Here it is: the 2015 Curbed Cup race for the Los Angeles Neighborhood of the Year. Round one of our tournament features 16 ‘hoods vying for the coveted golden jpeg—we’ll have two matchups every day through Thursday, then take a look at our tournament bracket on Friday. Voting for each poll ends 24 hours after opening (and will be watched closely for any shenanigans). Let the games begin!
Boyle Heights via Michael Locke; Historic South-Central via Wikipedia
The Downtown gentrifiers set their sights last year, and this year the battle for Boyle Heights truly began. The year began with a chilling spotting of a “gentrification fence,” but by late January the neighborhood had repelled an unsatisfactory Metro plan to redevelop Mariachi Plaza. Meanwhile, a small hotel was proposed for an empty lot and the creepy old Linda Vista Community Hospital brightened up to become senior affordable housing. The Sixth Street Viaduct closed to make way for an “iconic” new bridge that’ll bring lots of new public space with it, and a new movie scrutinized the history and threat of gentrification in the neighborhood. The X factor will be the redevelopment of the huge old Sears complex.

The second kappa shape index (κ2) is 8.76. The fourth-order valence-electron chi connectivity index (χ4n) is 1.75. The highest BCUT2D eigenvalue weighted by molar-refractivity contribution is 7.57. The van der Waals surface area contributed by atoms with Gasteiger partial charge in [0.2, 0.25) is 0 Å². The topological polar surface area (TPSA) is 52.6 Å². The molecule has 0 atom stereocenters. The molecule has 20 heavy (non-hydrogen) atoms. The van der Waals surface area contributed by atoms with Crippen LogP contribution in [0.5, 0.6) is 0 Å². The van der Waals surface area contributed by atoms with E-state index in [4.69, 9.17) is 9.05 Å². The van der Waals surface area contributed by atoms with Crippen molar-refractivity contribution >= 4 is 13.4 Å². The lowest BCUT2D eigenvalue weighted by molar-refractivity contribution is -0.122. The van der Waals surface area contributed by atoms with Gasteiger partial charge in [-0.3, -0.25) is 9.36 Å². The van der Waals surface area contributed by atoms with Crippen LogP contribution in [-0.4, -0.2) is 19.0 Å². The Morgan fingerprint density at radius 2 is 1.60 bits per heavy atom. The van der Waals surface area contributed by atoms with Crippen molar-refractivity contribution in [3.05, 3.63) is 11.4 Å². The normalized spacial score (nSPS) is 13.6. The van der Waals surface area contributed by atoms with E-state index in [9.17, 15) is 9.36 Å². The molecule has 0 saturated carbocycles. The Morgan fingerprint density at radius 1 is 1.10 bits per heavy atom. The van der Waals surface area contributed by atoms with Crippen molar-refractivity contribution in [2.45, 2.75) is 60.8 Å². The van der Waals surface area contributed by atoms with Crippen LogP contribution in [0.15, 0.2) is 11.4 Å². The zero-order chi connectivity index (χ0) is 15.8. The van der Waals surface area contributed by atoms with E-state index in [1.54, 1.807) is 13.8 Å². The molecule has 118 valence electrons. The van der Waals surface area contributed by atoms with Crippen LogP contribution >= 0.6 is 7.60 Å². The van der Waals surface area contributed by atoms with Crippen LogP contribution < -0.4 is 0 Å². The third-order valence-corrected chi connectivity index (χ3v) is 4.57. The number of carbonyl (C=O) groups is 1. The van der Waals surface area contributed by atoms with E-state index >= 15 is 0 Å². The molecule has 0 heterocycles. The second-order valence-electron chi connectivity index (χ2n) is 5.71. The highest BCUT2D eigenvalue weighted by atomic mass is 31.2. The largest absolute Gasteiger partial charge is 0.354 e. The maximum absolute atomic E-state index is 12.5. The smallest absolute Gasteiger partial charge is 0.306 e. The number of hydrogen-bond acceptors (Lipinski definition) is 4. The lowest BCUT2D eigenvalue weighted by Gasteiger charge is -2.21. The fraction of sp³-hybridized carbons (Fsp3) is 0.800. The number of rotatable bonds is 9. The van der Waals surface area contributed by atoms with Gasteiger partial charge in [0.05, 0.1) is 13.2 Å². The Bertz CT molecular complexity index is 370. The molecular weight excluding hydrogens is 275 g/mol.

Historic South-Central was also dealing with Downtown gentrification runoff this year: the Reef megadevelopment would bring an enormous amount of hotel rooms, condos, and retail space, and with it the potential to displace a lot of the neighborhood’s residents. Even though the project’s draft environmental report wasn’t made available in Spanish, and even though it’s something like 800 pages, the neighborhood council did what they could to make sure the community had a say. In other news, HSC was the first neighborhood to get a fancy new bus stop with WiFi and phone chargers.
· Curbed Cup 2015 [Curbed LA]